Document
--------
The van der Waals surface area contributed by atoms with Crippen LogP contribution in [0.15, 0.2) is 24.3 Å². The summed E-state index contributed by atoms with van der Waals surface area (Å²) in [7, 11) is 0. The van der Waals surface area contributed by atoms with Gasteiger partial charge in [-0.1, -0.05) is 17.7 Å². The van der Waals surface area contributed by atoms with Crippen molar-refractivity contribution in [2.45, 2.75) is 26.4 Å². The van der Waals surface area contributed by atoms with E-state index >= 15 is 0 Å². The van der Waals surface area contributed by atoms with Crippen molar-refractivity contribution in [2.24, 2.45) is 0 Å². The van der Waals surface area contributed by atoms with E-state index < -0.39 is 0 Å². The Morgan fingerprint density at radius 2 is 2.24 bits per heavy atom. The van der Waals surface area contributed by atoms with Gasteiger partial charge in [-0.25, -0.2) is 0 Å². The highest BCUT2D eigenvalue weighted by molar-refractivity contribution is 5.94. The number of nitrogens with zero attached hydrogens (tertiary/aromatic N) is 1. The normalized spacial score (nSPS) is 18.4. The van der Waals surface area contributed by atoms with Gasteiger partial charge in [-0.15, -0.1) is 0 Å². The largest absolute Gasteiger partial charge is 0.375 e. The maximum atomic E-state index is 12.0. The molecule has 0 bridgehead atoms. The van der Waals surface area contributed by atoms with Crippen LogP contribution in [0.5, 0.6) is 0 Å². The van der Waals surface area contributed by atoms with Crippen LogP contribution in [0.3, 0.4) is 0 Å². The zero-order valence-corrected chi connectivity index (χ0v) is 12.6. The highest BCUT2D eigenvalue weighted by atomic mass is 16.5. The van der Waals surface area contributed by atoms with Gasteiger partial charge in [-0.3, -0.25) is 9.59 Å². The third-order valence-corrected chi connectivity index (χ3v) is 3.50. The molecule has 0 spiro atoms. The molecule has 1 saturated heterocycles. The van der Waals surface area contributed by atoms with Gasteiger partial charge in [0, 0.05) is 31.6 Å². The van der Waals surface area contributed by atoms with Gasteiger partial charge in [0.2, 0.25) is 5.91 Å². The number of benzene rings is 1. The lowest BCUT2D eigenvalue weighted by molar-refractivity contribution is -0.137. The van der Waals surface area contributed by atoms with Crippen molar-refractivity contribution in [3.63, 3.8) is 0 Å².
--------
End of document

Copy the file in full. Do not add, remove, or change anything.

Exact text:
The van der Waals surface area contributed by atoms with Crippen LogP contribution in [0.15, 0.2) is 24.3 Å². The summed E-state index contributed by atoms with van der Waals surface area (Å²) in [7, 11) is 0. The van der Waals surface area contributed by atoms with Gasteiger partial charge in [-0.1, -0.05) is 17.7 Å². The van der Waals surface area contributed by atoms with Crippen molar-refractivity contribution in [2.45, 2.75) is 26.4 Å². The van der Waals surface area contributed by atoms with E-state index >= 15 is 0 Å². The van der Waals surface area contributed by atoms with Crippen molar-refractivity contribution in [2.24, 2.45) is 0 Å². The van der Waals surface area contributed by atoms with E-state index < -0.39 is 0 Å². The Morgan fingerprint density at radius 2 is 2.24 bits per heavy atom. The van der Waals surface area contributed by atoms with Gasteiger partial charge in [-0.25, -0.2) is 0 Å². The highest BCUT2D eigenvalue weighted by molar-refractivity contribution is 5.94. The number of nitrogens with zero attached hydrogens (tertiary/aromatic N) is 1. The normalized spacial score (nSPS) is 18.4. The van der Waals surface area contributed by atoms with Gasteiger partial charge in [-0.15, -0.1) is 0 Å². The largest absolute Gasteiger partial charge is 0.375 e. The maximum atomic E-state index is 12.0. The molecule has 0 bridgehead atoms. The van der Waals surface area contributed by atoms with Crippen LogP contribution in [0.5, 0.6) is 0 Å². The van der Waals surface area contributed by atoms with Crippen LogP contribution in [0.3, 0.4) is 0 Å². The zero-order valence-corrected chi connectivity index (χ0v) is 12.6. The highest BCUT2D eigenvalue weighted by atomic mass is 16.5. The van der Waals surface area contributed by atoms with Gasteiger partial charge in [-0.3, -0.25) is 9.59 Å². The third-order valence-corrected chi connectivity index (χ3v) is 3.50. The molecule has 0 spiro atoms. The molecule has 1 saturated heterocycles. The van der Waals surface area contributed by atoms with Gasteiger partial charge in [0, 0.05) is 31.6 Å². The van der Waals surface area contributed by atoms with Gasteiger partial charge in [0.2, 0.25) is 5.91 Å². The number of benzene rings is 1. The lowest BCUT2D eigenvalue weighted by molar-refractivity contribution is -0.137. The van der Waals surface area contributed by atoms with Crippen molar-refractivity contribution in [3.63, 3.8) is 0 Å².